More NewsProfitable Online Media: They Won’tBe Giants

Profitable Online Media: They Won'tBe Giants

To date, online media has tried to replicate the structure and processes of the major dailies. The harsh reality is however, that many publishers more closely resemble low cost, free weekly niche newsletters. That said, just what are the keys to profitable online publishing?

SYDNEY — To date, online media has tried to replicate the structure and processes of the major dailies. The harsh reality is however, that many publishers more closely resemble low cost, free weekly niche newsletters. That said, just what are the keys to profitable online publishing?

Like many of the other sectors of the Internet economy, online publishers have suffered by overestimating the economics of the Internet. That’s no more apparent than in the case of failed Village-Ten venture, Scape. In a bid to keep its web site fresh and relevant, Scape staffed its offices with a team of well-paid content people to update movie reviews and write romance columns.

Here, the nature and maturity of the online advertising market was not taken into account, nor the fundamental abilities of the Internet. One of the greatest resources of the Internet is community based content. Slashdot.org – a technology and geek lifestyle discussion site – generates the overwhelming majority of its content through its readers.

The key to Slashdot’s success is clearly community. The site generates over 30 million page views a month and employs just 10 full time staff. Its overheads are furthered lowered via the use of open source technology. Compare this with Scape, who spent over $23 million on a web site that is based around a proprietary content management system by Vignette.

Another excellent example of profitable online publishing is fuckedcompany.com. The site rewards users who post rumours on layoffs or shutdowns via a points system. To date, the site has received 40,000 posts from its readership and become an essential source for many journalists, VCs and headhunters.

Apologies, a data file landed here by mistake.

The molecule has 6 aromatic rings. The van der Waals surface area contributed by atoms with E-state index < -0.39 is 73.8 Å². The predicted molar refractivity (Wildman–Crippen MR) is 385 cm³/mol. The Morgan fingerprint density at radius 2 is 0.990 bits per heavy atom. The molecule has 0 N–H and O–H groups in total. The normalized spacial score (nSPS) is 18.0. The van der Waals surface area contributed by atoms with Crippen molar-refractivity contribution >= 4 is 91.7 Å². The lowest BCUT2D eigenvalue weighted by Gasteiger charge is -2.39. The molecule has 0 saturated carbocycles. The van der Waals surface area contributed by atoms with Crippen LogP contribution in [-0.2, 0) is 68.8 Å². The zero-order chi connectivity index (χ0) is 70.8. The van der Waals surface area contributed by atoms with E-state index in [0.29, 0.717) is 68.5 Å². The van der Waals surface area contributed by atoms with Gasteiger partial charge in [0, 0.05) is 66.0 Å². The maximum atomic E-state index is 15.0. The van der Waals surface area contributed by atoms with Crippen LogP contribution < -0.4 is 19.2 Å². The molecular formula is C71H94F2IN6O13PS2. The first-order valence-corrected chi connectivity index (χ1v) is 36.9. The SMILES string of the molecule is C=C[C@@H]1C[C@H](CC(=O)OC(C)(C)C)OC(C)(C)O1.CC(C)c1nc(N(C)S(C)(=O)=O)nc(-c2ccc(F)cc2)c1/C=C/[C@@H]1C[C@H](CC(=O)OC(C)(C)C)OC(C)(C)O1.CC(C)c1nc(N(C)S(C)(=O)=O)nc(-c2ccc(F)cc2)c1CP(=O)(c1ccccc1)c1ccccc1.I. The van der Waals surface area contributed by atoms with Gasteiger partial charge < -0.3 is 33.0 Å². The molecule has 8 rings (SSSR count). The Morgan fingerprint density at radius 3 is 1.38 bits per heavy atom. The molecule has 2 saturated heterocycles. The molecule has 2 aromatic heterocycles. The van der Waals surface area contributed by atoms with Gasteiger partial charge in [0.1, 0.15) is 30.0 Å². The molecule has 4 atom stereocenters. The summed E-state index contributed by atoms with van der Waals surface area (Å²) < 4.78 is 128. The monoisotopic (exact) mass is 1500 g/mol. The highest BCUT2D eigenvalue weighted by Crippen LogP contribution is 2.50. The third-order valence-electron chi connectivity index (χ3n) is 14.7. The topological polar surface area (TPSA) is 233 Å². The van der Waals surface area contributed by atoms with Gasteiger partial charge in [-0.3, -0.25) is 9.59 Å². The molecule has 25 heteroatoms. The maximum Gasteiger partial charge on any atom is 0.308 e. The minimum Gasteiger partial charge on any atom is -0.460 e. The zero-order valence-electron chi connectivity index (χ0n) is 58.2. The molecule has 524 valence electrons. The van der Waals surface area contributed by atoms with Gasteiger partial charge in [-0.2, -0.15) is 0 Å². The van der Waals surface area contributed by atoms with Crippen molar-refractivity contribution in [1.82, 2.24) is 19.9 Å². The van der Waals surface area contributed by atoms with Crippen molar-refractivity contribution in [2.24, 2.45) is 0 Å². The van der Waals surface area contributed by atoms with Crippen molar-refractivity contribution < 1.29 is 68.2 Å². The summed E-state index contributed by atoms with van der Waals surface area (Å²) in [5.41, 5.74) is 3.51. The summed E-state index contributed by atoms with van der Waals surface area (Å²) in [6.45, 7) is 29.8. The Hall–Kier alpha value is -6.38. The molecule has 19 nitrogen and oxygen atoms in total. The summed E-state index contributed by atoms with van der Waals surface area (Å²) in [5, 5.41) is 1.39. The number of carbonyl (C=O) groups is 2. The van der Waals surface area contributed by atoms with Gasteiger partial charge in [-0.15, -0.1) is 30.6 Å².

So essential in fact, that 860 people now pay an average of $US63 per month to access the entire database of rumours. That adds up to around $US55,000 in monthly subscription revenues. Coupled with banner advertising and the site’s revenue is by no means insignificant. That’s especially true when one considers that the only overheads are one administrative staff member, rent on founder Philip Kaplan’s loft apartment and salary.

A further example of economical publishing is Plastic.com. It works by allowing users to suggest articles and issues to the editors, who then begin discussion threads on the topics. A quick glance at the site reveals that “in 113 days, Plastic’s 13697 registered contributors have suggested 12726 stories, 6411 of which have been published. These stories have generated 50572 comments.” Behind Plastic.com is 4 full time editorial staff and the same open source technology that powers Slashdot.org.

A difficult financial climate and an immature online advertising market have forced online publishers to seek alternatives from the old world print model, namely tapping into the power of its readership. As they say in the classics, “great businesses are made in bad times.”

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